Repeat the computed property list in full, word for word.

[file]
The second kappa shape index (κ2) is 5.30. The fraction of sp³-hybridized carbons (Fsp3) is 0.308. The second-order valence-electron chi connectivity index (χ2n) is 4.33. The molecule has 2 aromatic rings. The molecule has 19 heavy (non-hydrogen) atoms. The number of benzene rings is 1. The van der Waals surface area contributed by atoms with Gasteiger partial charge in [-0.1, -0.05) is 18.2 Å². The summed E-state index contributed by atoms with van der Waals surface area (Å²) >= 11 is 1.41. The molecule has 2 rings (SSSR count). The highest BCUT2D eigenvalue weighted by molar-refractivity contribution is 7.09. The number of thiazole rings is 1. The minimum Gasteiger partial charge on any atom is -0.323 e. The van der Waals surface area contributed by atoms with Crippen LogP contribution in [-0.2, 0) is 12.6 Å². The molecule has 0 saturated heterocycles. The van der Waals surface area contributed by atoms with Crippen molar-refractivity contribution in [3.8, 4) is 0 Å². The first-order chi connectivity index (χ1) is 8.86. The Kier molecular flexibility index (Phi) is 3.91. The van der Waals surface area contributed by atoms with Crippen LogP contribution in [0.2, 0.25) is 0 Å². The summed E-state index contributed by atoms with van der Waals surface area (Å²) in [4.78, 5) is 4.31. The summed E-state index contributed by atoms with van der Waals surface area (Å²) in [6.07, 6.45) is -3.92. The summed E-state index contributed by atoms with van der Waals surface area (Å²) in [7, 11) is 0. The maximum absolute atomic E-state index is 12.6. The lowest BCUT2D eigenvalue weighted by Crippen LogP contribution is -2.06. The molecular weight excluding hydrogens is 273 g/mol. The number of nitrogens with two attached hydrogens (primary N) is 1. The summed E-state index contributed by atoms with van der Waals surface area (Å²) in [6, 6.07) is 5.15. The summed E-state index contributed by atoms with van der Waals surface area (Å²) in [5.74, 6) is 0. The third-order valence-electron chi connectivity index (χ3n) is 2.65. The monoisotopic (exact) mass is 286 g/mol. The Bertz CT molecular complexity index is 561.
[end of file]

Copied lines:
The second kappa shape index (κ2) is 5.30. The fraction of sp³-hybridized carbons (Fsp3) is 0.308. The second-order valence-electron chi connectivity index (χ2n) is 4.33. The molecule has 2 aromatic rings. The molecule has 19 heavy (non-hydrogen) atoms. The number of benzene rings is 1. The van der Waals surface area contributed by atoms with Gasteiger partial charge in [-0.1, -0.05) is 18.2 Å². The summed E-state index contributed by atoms with van der Waals surface area (Å²) >= 11 is 1.41. The molecule has 2 rings (SSSR count). The highest BCUT2D eigenvalue weighted by molar-refractivity contribution is 7.09. The number of thiazole rings is 1. The minimum Gasteiger partial charge on any atom is -0.323 e. The van der Waals surface area contributed by atoms with Crippen LogP contribution in [-0.2, 0) is 12.6 Å². The molecule has 0 saturated heterocycles. The van der Waals surface area contributed by atoms with Crippen molar-refractivity contribution in [3.8, 4) is 0 Å². The first-order chi connectivity index (χ1) is 8.86. The Kier molecular flexibility index (Phi) is 3.91. The van der Waals surface area contributed by atoms with Crippen LogP contribution in [0.2, 0.25) is 0 Å². The summed E-state index contributed by atoms with van der Waals surface area (Å²) in [4.78, 5) is 4.31. The summed E-state index contributed by atoms with van der Waals surface area (Å²) in [6.07, 6.45) is -3.92. The summed E-state index contributed by atoms with van der Waals surface area (Å²) in [7, 11) is 0. The maximum absolute atomic E-state index is 12.6. The lowest BCUT2D eigenvalue weighted by Crippen LogP contribution is -2.06. The molecular weight excluding hydrogens is 273 g/mol. The number of nitrogens with two attached hydrogens (primary N) is 1. The summed E-state index contributed by atoms with van der Waals surface area (Å²) in [6, 6.07) is 5.15. The summed E-state index contributed by atoms with van der Waals surface area (Å²) in [5.74, 6) is 0. The third-order valence-electron chi connectivity index (χ3n) is 2.65. The monoisotopic (exact) mass is 286 g/mol. The Bertz CT molecular complexity index is 561.